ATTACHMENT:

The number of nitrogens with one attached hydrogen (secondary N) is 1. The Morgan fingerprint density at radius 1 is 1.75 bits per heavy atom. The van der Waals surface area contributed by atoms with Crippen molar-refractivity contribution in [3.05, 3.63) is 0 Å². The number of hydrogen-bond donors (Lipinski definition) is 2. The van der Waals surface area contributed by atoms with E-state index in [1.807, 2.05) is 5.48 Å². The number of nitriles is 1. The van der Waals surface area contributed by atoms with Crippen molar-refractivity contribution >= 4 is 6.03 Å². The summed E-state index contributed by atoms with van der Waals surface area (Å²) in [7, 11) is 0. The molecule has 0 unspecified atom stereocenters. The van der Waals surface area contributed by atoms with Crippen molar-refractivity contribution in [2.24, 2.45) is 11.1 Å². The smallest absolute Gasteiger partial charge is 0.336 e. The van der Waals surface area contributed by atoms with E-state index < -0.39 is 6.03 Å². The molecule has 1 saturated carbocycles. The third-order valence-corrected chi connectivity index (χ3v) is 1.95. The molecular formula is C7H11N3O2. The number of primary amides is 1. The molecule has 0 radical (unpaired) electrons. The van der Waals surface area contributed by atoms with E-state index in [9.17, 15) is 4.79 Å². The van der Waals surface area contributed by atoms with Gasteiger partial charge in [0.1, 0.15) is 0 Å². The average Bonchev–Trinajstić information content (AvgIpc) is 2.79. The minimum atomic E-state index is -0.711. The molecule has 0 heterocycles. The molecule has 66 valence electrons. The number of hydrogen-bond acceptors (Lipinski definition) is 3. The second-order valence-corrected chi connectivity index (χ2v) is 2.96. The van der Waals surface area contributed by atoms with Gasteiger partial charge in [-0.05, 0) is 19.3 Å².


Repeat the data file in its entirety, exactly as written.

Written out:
The number of nitrogens with one attached hydrogen (secondary N) is 1. The Morgan fingerprint density at radius 1 is 1.75 bits per heavy atom. The van der Waals surface area contributed by atoms with Crippen molar-refractivity contribution in [3.05, 3.63) is 0 Å². The number of hydrogen-bond donors (Lipinski definition) is 2. The van der Waals surface area contributed by atoms with E-state index in [1.807, 2.05) is 5.48 Å². The number of nitriles is 1. The van der Waals surface area contributed by atoms with Crippen molar-refractivity contribution >= 4 is 6.03 Å². The summed E-state index contributed by atoms with van der Waals surface area (Å²) in [7, 11) is 0. The molecule has 0 unspecified atom stereocenters. The van der Waals surface area contributed by atoms with Crippen molar-refractivity contribution in [2.24, 2.45) is 11.1 Å². The smallest absolute Gasteiger partial charge is 0.336 e. The van der Waals surface area contributed by atoms with E-state index < -0.39 is 6.03 Å². The molecule has 1 saturated carbocycles. The third-order valence-corrected chi connectivity index (χ3v) is 1.95. The molecular formula is C7H11N3O2. The number of primary amides is 1. The molecule has 0 radical (unpaired) electrons. The van der Waals surface area contributed by atoms with E-state index in [9.17, 15) is 4.79 Å². The van der Waals surface area contributed by atoms with Gasteiger partial charge in [0.1, 0.15) is 0 Å². The average Bonchev–Trinajstić information content (AvgIpc) is 2.79. The minimum atomic E-state index is -0.711. The molecule has 0 heterocycles. The molecule has 66 valence electrons. The number of hydrogen-bond acceptors (Lipinski definition) is 3. The second-order valence-corrected chi connectivity index (χ2v) is 2.96. The van der Waals surface area contributed by atoms with Gasteiger partial charge in [-0.05, 0) is 19.3 Å².